The Village Church Debacle and The Evangelical Trifecta: Moralism, Patriarchy, Inerrancy

The Village Church Debacle and The Evangelical Trifecta: Moralism, Patriarchy, Inerrancy June 1, 2015

Last week, the Daily Beast published a thorough summary of the Village Church debacle/scandal/tragedy (written by Matthew Paul Turner). I have nothing to add to that summary–nor am I familiar with the details of the situation beyond that summary. I’m going to assume that you are familiar with the story–or that you’ve taken a minute to read the article. Upon reading it, I realized that the Village Church debacle represents the worst of what can result when the conservative Evangelical trifecta of moralism, patriarchalism, and inerrancy works against the welfare of humanity. What can result from this trifecta is a tragic demoralizing of human beings, an obscuring of justice, and a deadening of spiritual life. Furthermore, the witness of the viability of the church and the gospel takes a big hit. This is sadly ironic when you glance at the front page of the Village Church’s website, with its proclamation, in big bold letters, of being a “Gospel-Centered Church.”

This is a tragic example of what N.T. Wright warns against in his essay How Can the Bible be Authoritative? Christian pastors too often use “biblical authority” as a weapon to suppress and control others, and the doctrine of Scriptural inerrancy becomes a box to confine, constrain, and deaden people (coffins are 3406427356_9c4ca926baboxes, Wright reminds us). The membership covenant is rather lengthy, and is meant to double also as “teaching” document, guiding its people down the right and proper path. Now, none of this is surprising nor outside the standard expectations of evangelical morality and Christian faithfulness. But it certainly does give a sense that if you are committing to Village Church, you are really committing to something! (No doubt many people are attracted to that kind of specificity over their lives–strong moral codes provide a sense of stability and meaning in a world that often lacks it.) And when one commits to Village Church, one surely feels they are committing to more than a social club. This isn’t a Costco or gym membership, after all. But the danger with such strict moral and spiritual guidance is that its strong authoritarian structure actually (in my opinion) hinders growth and also keeps members submissive not just to the Bible, but to the elders who have the “responsibility” and “authority” to carry out the “discipline” required when the mandated dictates are not followed.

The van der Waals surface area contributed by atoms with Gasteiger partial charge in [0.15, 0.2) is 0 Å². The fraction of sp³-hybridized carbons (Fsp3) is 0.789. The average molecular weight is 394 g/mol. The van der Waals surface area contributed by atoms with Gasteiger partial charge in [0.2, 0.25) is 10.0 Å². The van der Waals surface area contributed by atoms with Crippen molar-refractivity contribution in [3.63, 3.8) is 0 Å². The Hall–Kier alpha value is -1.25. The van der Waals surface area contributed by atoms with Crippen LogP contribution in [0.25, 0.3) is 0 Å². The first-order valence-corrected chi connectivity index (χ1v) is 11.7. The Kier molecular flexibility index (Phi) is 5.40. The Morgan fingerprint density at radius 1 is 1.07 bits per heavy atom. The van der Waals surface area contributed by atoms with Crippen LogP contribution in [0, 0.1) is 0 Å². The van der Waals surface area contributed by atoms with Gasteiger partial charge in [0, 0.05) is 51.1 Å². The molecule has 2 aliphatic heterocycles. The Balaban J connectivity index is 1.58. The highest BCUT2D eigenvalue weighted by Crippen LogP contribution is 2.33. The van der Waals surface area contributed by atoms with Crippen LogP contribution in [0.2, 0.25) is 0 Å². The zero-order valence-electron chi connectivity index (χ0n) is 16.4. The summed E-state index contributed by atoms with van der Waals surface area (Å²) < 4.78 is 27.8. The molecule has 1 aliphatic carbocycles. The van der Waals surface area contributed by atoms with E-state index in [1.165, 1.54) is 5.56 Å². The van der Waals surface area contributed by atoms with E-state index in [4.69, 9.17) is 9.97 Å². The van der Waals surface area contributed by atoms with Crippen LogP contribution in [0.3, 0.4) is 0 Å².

But when you take moralism, combine it with the strongest view of biblical authority (note all the proof-texts “legitimating” or undergirding the moral code of the covenant), and then combine it with a patriarchal leadership (note their complementarian leadership policy and all-male elder board) you have the recipe for what just happened at Village Church–the “disciplining” of a woman who called her husband to account for illegal and immoral behavior and who understandably sought to annul the marriage. How might things have turned out differently if there were women voices speaking into the process? What if the elder communicating with Karen Hinkey (and Jordan Root) were women rather than men–or at the very least a combination of gender perspectives? And, what if the theological position of the church was not automatically tilted to favor and protect men–and their authority? And what if their elders had been able to see the problems with their authoritarian, moralistic approach to marriage? What if their default concern had been (as Karen’s was) to side with the most vulnerable in this situation–that is, potential victims (children)? 

Matt Chandler announced last week that Village Church would be apologizing this past Sunday. I haven’t heard yet if this happened–I assume it did. But I wonder if, in cases like this, apologies can never be enough. What might be required is repentance for patriarchy and a dismantling of the trifecta of moralism, patriarchy, and inerrancy. But this implies a call for a demand of the reformation of so much of conservative evangelicalism–and that’s a daunting prospect.




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